However, many biopics do the opposite and instead paint the political figure as a monster - a caricature of themselves. Oliver Stone's George W Bush biopic W does just that. Granted, he may be one of America's most unpopular presidents as a result of the war in Iraq, and has made more gaffes than Republican presidential hopeful Rick Perry, but the soap opera-like film glosses over Bush's immense popularity when he first entered office. Perhaps because of the lack of aesthetic distance due to Bush being an incumbent president at the time of the film's making, Stone chose to capitalise on the mood of the nation and paint Bush as totally one-dimensional with a complete lack of self-understanding.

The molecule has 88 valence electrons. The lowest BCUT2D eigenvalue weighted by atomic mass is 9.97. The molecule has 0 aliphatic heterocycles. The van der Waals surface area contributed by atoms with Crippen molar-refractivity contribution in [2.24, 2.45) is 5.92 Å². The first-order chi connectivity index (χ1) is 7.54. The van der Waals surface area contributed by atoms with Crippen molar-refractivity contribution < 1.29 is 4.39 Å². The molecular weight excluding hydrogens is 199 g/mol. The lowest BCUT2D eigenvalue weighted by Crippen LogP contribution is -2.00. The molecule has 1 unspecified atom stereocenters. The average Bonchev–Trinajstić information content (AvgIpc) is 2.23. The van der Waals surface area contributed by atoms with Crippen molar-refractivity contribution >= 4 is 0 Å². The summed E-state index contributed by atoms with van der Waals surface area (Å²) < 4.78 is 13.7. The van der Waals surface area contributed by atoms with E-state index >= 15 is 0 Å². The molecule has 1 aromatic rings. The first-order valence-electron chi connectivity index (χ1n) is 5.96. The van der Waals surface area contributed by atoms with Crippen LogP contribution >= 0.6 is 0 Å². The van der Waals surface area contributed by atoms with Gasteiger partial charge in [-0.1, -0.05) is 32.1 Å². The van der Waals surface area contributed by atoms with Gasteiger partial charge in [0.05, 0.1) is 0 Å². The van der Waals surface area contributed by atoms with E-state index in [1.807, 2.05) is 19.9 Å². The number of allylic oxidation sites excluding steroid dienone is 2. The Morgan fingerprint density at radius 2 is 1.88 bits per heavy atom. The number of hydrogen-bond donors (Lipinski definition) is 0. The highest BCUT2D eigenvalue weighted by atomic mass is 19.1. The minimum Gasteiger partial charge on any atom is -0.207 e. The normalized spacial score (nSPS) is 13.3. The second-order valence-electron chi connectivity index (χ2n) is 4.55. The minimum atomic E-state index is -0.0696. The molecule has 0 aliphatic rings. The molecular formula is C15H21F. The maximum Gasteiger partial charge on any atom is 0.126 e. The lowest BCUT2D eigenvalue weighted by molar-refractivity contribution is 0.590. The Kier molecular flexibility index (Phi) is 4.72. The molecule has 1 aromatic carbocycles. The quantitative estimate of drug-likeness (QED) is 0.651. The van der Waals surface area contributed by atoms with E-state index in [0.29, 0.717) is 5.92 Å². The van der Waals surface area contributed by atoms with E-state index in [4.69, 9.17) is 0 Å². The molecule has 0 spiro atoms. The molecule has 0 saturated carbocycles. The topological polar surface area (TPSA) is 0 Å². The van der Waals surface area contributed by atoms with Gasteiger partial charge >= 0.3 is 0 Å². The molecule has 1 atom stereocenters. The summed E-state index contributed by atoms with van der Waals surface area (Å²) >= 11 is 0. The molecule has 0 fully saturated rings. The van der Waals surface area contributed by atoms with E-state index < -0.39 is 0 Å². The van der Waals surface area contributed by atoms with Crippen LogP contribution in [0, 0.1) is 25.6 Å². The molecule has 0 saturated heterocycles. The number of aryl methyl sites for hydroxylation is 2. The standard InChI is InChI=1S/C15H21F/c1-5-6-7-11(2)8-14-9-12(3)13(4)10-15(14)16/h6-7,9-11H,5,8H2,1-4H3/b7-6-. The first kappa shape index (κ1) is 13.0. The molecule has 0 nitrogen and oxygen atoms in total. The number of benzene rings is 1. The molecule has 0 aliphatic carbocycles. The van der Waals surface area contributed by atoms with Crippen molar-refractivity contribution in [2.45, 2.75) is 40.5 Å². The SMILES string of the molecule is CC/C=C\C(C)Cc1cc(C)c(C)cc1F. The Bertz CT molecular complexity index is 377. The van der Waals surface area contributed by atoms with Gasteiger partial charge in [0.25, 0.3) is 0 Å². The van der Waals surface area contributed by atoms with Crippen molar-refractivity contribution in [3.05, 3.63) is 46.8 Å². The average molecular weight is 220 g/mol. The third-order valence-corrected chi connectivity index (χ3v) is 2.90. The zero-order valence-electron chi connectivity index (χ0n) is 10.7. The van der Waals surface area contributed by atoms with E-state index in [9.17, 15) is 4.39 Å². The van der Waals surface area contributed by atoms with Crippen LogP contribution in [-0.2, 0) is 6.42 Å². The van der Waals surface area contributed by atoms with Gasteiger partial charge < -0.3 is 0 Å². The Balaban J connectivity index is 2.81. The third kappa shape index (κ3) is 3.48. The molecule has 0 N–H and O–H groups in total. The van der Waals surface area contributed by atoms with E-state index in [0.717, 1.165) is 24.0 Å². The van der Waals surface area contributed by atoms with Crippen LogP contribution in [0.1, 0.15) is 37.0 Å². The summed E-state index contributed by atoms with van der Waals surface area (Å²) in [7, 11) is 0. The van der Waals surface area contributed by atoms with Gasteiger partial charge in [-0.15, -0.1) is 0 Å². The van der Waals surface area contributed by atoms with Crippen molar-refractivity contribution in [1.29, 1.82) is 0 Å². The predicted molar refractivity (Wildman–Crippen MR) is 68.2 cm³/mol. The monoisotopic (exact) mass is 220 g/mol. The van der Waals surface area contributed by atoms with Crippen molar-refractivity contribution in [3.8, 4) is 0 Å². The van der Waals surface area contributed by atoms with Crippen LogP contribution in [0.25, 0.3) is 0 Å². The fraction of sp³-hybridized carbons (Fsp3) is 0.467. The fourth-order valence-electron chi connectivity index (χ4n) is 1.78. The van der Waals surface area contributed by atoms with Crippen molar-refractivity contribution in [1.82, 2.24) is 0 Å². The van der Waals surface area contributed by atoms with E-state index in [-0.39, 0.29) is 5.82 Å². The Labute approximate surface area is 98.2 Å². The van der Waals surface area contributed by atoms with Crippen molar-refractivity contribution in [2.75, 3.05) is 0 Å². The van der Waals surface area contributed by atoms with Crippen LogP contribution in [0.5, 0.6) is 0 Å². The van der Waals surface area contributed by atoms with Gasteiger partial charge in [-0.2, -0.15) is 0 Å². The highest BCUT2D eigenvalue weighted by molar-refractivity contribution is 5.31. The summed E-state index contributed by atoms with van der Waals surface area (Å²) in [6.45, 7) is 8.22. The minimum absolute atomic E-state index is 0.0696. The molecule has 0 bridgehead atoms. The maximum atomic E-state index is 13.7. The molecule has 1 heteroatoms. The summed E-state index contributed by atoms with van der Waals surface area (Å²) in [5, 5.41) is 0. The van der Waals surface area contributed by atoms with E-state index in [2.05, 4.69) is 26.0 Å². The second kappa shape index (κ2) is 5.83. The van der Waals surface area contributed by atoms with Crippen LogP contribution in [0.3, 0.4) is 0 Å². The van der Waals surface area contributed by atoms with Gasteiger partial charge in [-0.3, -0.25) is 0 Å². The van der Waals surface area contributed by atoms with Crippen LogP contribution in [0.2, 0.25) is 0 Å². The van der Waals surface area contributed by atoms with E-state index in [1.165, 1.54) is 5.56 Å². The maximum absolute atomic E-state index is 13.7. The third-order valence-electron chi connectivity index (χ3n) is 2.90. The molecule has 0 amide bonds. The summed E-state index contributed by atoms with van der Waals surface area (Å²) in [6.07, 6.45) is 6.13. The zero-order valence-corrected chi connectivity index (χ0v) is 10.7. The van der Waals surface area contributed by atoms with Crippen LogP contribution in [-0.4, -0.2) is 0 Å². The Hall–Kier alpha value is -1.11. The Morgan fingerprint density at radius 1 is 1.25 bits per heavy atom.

Far from revealing a benign truth, a political biopic should seek to provide intimate insight into a real human being. Their surge in popularity is arguably a reflection of society's desire to see our political figures in real terms and thus avoid the tendency to label them as simply good or bad; wrong or right. Frank Cottrell Boyce, the British screenwriter responsible for 24 Hour Party People, sums it up nicely: "It's important for biopics to challenge the idea that there's a fixed interpretation. There might be a definitive truth about the partition of Poland, but not about a human being."

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SRSLY #99: GLOW / FANtasies / Search Party

On the pop culture podcast this week: the Netflix wrestling comedy GLOW, a new fanfiction-based web series called FANtasies and the millennial crime drama Search Party.